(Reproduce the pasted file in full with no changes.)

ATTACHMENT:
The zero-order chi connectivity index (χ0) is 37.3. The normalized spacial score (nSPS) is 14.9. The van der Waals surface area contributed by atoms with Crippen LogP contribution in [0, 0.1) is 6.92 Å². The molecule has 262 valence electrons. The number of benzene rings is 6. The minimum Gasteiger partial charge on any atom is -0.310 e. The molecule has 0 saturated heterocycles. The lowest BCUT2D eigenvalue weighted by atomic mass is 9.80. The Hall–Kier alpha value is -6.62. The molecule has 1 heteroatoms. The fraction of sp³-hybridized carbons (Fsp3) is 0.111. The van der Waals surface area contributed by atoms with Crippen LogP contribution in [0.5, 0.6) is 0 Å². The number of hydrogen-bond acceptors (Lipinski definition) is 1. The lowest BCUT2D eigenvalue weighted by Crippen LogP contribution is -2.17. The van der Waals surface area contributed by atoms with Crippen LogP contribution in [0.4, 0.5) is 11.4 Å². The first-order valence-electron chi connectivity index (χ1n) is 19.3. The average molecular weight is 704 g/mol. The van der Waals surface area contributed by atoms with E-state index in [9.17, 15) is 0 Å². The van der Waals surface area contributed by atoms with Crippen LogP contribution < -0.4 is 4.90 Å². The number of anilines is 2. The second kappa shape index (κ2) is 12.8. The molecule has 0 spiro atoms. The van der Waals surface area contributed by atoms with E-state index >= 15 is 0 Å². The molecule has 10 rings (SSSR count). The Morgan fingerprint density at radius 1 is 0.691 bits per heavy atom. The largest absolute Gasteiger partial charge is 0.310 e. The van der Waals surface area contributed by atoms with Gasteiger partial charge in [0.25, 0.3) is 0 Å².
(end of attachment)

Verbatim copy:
The zero-order chi connectivity index (χ0) is 37.3. The normalized spacial score (nSPS) is 14.9. The van der Waals surface area contributed by atoms with Crippen LogP contribution in [0, 0.1) is 6.92 Å². The molecule has 262 valence electrons. The number of benzene rings is 6. The minimum Gasteiger partial charge on any atom is -0.310 e. The molecule has 0 saturated heterocycles. The lowest BCUT2D eigenvalue weighted by atomic mass is 9.80. The Hall–Kier alpha value is -6.62. The molecule has 1 heteroatoms. The fraction of sp³-hybridized carbons (Fsp3) is 0.111. The van der Waals surface area contributed by atoms with Crippen LogP contribution in [0.5, 0.6) is 0 Å². The number of hydrogen-bond acceptors (Lipinski definition) is 1. The lowest BCUT2D eigenvalue weighted by Crippen LogP contribution is -2.17. The van der Waals surface area contributed by atoms with Crippen LogP contribution in [0.4, 0.5) is 11.4 Å². The first-order valence-electron chi connectivity index (χ1n) is 19.3. The average molecular weight is 704 g/mol. The van der Waals surface area contributed by atoms with E-state index in [9.17, 15) is 0 Å². The van der Waals surface area contributed by atoms with Crippen LogP contribution < -0.4 is 4.90 Å². The number of anilines is 2. The second kappa shape index (κ2) is 12.8. The molecule has 0 spiro atoms. The van der Waals surface area contributed by atoms with E-state index >= 15 is 0 Å². The molecule has 10 rings (SSSR count). The Morgan fingerprint density at radius 1 is 0.691 bits per heavy atom. The largest absolute Gasteiger partial charge is 0.310 e. The van der Waals surface area contributed by atoms with Gasteiger partial charge in [0.25, 0.3) is 0 Å².